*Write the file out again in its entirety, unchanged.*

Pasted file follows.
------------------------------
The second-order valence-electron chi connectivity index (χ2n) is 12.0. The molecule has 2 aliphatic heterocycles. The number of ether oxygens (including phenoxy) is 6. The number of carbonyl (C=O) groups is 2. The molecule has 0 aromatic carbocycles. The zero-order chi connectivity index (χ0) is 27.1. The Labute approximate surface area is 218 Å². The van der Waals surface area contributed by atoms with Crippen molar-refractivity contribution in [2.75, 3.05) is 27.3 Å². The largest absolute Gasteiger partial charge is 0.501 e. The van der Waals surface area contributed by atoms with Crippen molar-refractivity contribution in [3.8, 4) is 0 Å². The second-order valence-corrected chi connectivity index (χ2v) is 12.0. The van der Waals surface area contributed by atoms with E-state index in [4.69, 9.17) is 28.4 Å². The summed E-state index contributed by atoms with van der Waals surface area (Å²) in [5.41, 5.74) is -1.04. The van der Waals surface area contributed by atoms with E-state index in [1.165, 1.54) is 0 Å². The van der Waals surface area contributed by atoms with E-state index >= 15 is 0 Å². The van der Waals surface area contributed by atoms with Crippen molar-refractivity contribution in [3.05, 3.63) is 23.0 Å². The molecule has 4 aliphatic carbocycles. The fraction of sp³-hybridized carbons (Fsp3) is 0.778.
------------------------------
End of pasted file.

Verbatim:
The second-order valence-electron chi connectivity index (χ2n) is 12.0. The molecule has 2 aliphatic heterocycles. The number of ether oxygens (including phenoxy) is 6. The number of carbonyl (C=O) groups is 2. The molecule has 0 aromatic carbocycles. The zero-order chi connectivity index (χ0) is 27.1. The Labute approximate surface area is 218 Å². The van der Waals surface area contributed by atoms with Crippen molar-refractivity contribution in [2.75, 3.05) is 27.3 Å². The largest absolute Gasteiger partial charge is 0.501 e. The van der Waals surface area contributed by atoms with Crippen molar-refractivity contribution in [3.8, 4) is 0 Å². The second-order valence-corrected chi connectivity index (χ2v) is 12.0. The van der Waals surface area contributed by atoms with E-state index in [4.69, 9.17) is 28.4 Å². The summed E-state index contributed by atoms with van der Waals surface area (Å²) in [5.41, 5.74) is -1.04. The van der Waals surface area contributed by atoms with E-state index in [1.165, 1.54) is 0 Å². The van der Waals surface area contributed by atoms with E-state index >= 15 is 0 Å². The van der Waals surface area contributed by atoms with Crippen molar-refractivity contribution in [3.05, 3.63) is 23.0 Å². The molecule has 4 aliphatic carbocycles. The fraction of sp³-hybridized carbons (Fsp3) is 0.778.